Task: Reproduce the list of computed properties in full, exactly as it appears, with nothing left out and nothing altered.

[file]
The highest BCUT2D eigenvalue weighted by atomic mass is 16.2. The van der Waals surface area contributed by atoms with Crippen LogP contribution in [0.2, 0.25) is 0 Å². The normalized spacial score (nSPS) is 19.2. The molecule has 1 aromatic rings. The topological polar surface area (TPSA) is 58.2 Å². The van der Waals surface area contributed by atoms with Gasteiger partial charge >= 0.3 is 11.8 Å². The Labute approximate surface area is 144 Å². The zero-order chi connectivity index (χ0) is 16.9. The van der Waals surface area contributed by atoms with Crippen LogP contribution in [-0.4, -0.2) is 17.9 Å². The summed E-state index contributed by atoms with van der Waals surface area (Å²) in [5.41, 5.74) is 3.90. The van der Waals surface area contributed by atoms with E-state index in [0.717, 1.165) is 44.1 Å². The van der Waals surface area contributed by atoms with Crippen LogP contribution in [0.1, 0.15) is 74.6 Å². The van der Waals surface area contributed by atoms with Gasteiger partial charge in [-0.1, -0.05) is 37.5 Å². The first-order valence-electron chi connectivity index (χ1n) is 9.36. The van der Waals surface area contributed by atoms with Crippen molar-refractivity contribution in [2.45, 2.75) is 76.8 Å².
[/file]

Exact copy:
The highest BCUT2D eigenvalue weighted by atomic mass is 16.2. The van der Waals surface area contributed by atoms with Crippen LogP contribution in [0.2, 0.25) is 0 Å². The normalized spacial score (nSPS) is 19.2. The molecule has 1 aromatic rings. The topological polar surface area (TPSA) is 58.2 Å². The van der Waals surface area contributed by atoms with Gasteiger partial charge >= 0.3 is 11.8 Å². The Labute approximate surface area is 144 Å². The zero-order chi connectivity index (χ0) is 16.9. The van der Waals surface area contributed by atoms with Crippen LogP contribution in [-0.4, -0.2) is 17.9 Å². The summed E-state index contributed by atoms with van der Waals surface area (Å²) in [5.41, 5.74) is 3.90. The van der Waals surface area contributed by atoms with E-state index in [0.717, 1.165) is 44.1 Å². The van der Waals surface area contributed by atoms with Crippen LogP contribution in [0.1, 0.15) is 74.6 Å². The van der Waals surface area contributed by atoms with Gasteiger partial charge in [-0.1, -0.05) is 37.5 Å². The first-order valence-electron chi connectivity index (χ1n) is 9.36. The van der Waals surface area contributed by atoms with Crippen molar-refractivity contribution in [2.45, 2.75) is 76.8 Å².